Sunday, November 28, 2021

Notes from Greenwood Gardens 


In the Garden: Preparing Tender Garden Stars for Winter



As our 2021 season came to a close and the balmy autumn weather turned sharply colder, Greenwood Gardens’ horticulture staff began digging up our collection of tender perennials from garden beds and preparing them for winter storage. Gorgeous dahlias (above, left) dramatic colocasia (above, middle) and canna lilies (above, right) provided marvelous textures, colors, and magnificent foliage throughout the summer and early fall. But these sun and heat-loving garden stars cannot withstand the freezing temperatures of our northeastern winters. To preserve favorite specimens of these beautiful plants from one year to the next, they must be stored in a cool, indoor location until they can be replanted next year in late spring or early summer.
Plant enthusiasts and gardeners have been growing, saving, and sharing treasured dahlias and canna lilies for centuries. Canna lilies were imported from South American tropics to European gardens during the late 1500s and were all the rage during the Victorian era. They fell out of favor by 1930 when garden design aesthetics changed. The tall ornamental plants made a comeback during the 1990s when new cultivars captured gardeners’ imaginations.
Native to tropical climates of Mexico and Central America, dahlias were brought to cultivated gardens by the Aztecs, and imported to Europe in 1789 and the United States in the 1840s. Passion for these flowers has resulted in a vast variety of flower shapes from charming pom-pom dahlias the size of a golf ball to dinner-plate types with flower heads reaching eight to ten inches across.

The enormous leaves of colocasia plants gave rise to their colloquial name, “elephant ears.” The fascinating leaves of the species and newer cultivars like the ‘Teacup’ cultivar at right provide a dramatic focal point in ornamental gardens. Native to eastern Asia, the species Colocasia esculenta is an important food source known as taro and dahseen. It is so popular throughout Asian cultures that it is sometimes referred to as the “potato of the tropical world.”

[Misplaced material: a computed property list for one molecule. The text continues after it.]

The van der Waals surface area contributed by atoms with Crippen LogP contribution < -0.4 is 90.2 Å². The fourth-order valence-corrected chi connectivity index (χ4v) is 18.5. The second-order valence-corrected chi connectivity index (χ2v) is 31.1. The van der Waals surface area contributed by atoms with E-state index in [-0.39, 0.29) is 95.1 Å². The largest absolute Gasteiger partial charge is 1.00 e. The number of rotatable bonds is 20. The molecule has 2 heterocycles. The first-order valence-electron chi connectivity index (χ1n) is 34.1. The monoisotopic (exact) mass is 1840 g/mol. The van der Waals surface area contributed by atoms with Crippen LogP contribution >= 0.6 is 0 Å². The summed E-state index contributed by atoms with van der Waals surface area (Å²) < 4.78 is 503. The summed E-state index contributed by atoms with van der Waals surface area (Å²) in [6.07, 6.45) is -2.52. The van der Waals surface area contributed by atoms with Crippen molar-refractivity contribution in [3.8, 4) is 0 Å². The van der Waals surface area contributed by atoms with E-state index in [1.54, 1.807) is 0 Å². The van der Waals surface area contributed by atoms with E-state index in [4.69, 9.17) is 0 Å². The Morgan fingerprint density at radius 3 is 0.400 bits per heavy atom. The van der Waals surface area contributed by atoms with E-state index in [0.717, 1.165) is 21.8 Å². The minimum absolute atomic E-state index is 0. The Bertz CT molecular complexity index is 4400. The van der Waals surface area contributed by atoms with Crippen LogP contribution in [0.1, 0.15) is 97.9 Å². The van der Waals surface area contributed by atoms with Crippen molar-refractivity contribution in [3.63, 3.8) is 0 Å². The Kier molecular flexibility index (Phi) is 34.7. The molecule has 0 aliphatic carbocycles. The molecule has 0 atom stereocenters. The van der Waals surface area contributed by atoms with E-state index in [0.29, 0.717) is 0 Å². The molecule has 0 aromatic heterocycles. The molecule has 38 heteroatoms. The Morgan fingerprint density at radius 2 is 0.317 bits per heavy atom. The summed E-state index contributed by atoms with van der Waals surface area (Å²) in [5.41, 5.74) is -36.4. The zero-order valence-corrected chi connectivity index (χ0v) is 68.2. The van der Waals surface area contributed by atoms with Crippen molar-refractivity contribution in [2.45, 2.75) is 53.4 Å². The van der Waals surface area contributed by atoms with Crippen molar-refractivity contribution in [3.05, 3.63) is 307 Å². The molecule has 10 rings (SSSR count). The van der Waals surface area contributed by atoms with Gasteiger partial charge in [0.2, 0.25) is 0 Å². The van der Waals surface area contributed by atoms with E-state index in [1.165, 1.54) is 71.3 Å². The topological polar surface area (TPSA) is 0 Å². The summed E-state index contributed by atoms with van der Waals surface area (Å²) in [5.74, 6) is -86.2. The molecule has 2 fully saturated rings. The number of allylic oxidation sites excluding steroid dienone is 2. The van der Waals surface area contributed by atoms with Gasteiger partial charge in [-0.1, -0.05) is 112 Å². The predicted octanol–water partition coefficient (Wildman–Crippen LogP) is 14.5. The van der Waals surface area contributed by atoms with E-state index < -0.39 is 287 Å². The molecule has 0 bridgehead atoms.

These three tender perennials form three different types of underground, fleshy food-storage structures. Dahlias develop tubers, cannas make rhizomes (below) and colocasia grow corms. Home gardeners who wish to save or share favorite dahlias, canna lilies or colocasias can follow the same steps used by Greenwood’s horticulture staff, as outlined as follows by Sonia Uyterhoeven, Head of Horticulture:

  • Once the plants are removed from the soil, allow canna rhizomes and dahlia tubers to dry for a week in a frost-free location away from direct sunlight.
  • Remove any excess soil and inspect the rhizomes and tubers for rot. Cut dahlia and canna lily stems back to just one or two inches above the tubers and place them in a ventilated box with slightly moistened coir, peat moss, a vermiculite and perlite blend, or old newspaper. Place them in a cool, dry location where temperatures remain between 45- and 55 degrees F, such as a garage or basement.
  • Check dahlia tubers periodically throughout the winter. If the tubers appear dry and shriveled, spray lightly with water. If any start to rot, trim off the rotted portion of the clump so it won't spread.
  • Potted colocasia should be moved indoors before the danger of frost and can be grown as a houseplant in a cool, bright location. When kept at temperatures around 45-50F, they can be stored in low light since growth will be minimal. In temperatures above 50F, potted elephant ears will need more light since the plants will be actively growing. Since these plants are somewhat dormant, water them only if they begin to wilt.

Saving tender perennials from year to year is a centuries-old practice that has ensured the preservation of many treasured plants that continue to grace our gardens today.